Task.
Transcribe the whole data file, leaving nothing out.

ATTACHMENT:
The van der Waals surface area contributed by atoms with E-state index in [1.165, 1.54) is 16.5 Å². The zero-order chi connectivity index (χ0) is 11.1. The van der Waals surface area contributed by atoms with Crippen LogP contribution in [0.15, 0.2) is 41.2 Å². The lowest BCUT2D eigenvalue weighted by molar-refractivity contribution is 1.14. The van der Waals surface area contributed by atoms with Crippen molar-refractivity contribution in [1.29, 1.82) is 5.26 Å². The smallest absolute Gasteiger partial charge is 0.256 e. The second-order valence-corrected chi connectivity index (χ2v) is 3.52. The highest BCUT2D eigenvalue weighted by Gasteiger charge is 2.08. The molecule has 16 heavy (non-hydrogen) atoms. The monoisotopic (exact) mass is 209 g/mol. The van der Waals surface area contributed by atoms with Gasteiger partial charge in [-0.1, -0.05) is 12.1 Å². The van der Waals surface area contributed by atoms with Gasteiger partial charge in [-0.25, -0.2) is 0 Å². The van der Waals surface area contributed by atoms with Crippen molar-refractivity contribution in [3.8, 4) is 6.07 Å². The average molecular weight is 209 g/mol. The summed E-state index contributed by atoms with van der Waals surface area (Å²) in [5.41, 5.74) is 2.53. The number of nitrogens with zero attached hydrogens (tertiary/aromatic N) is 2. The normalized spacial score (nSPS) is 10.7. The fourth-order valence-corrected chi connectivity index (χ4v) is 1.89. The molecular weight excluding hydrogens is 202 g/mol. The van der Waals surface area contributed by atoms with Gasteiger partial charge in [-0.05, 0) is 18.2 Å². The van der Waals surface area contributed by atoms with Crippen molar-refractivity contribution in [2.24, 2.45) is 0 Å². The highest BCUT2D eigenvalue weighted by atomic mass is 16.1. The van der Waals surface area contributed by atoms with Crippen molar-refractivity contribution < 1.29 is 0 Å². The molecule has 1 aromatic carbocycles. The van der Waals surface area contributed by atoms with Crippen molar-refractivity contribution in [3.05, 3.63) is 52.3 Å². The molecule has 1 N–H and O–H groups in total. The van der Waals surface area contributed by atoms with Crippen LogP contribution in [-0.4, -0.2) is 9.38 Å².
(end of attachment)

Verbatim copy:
The van der Waals surface area contributed by atoms with E-state index in [1.165, 1.54) is 16.5 Å². The zero-order chi connectivity index (χ0) is 11.1. The van der Waals surface area contributed by atoms with Crippen LogP contribution in [0.15, 0.2) is 41.2 Å². The lowest BCUT2D eigenvalue weighted by molar-refractivity contribution is 1.14. The van der Waals surface area contributed by atoms with Crippen molar-refractivity contribution in [1.29, 1.82) is 5.26 Å². The smallest absolute Gasteiger partial charge is 0.256 e. The second-order valence-corrected chi connectivity index (χ2v) is 3.52. The highest BCUT2D eigenvalue weighted by Gasteiger charge is 2.08. The molecule has 16 heavy (non-hydrogen) atoms. The monoisotopic (exact) mass is 209 g/mol. The van der Waals surface area contributed by atoms with Gasteiger partial charge in [-0.1, -0.05) is 12.1 Å². The van der Waals surface area contributed by atoms with Gasteiger partial charge in [-0.25, -0.2) is 0 Å². The van der Waals surface area contributed by atoms with Crippen molar-refractivity contribution in [3.8, 4) is 6.07 Å². The average molecular weight is 209 g/mol. The summed E-state index contributed by atoms with van der Waals surface area (Å²) in [5.41, 5.74) is 2.53. The number of nitrogens with zero attached hydrogens (tertiary/aromatic N) is 2. The normalized spacial score (nSPS) is 10.7. The fourth-order valence-corrected chi connectivity index (χ4v) is 1.89. The molecular weight excluding hydrogens is 202 g/mol. The van der Waals surface area contributed by atoms with Gasteiger partial charge in [-0.05, 0) is 18.2 Å². The van der Waals surface area contributed by atoms with Crippen molar-refractivity contribution in [2.24, 2.45) is 0 Å². The highest BCUT2D eigenvalue weighted by atomic mass is 16.1. The van der Waals surface area contributed by atoms with Crippen molar-refractivity contribution < 1.29 is 0 Å². The molecule has 1 aromatic carbocycles. The van der Waals surface area contributed by atoms with Crippen molar-refractivity contribution in [3.05, 3.63) is 52.3 Å². The molecule has 1 N–H and O–H groups in total. The van der Waals surface area contributed by atoms with Crippen LogP contribution in [-0.4, -0.2) is 9.38 Å².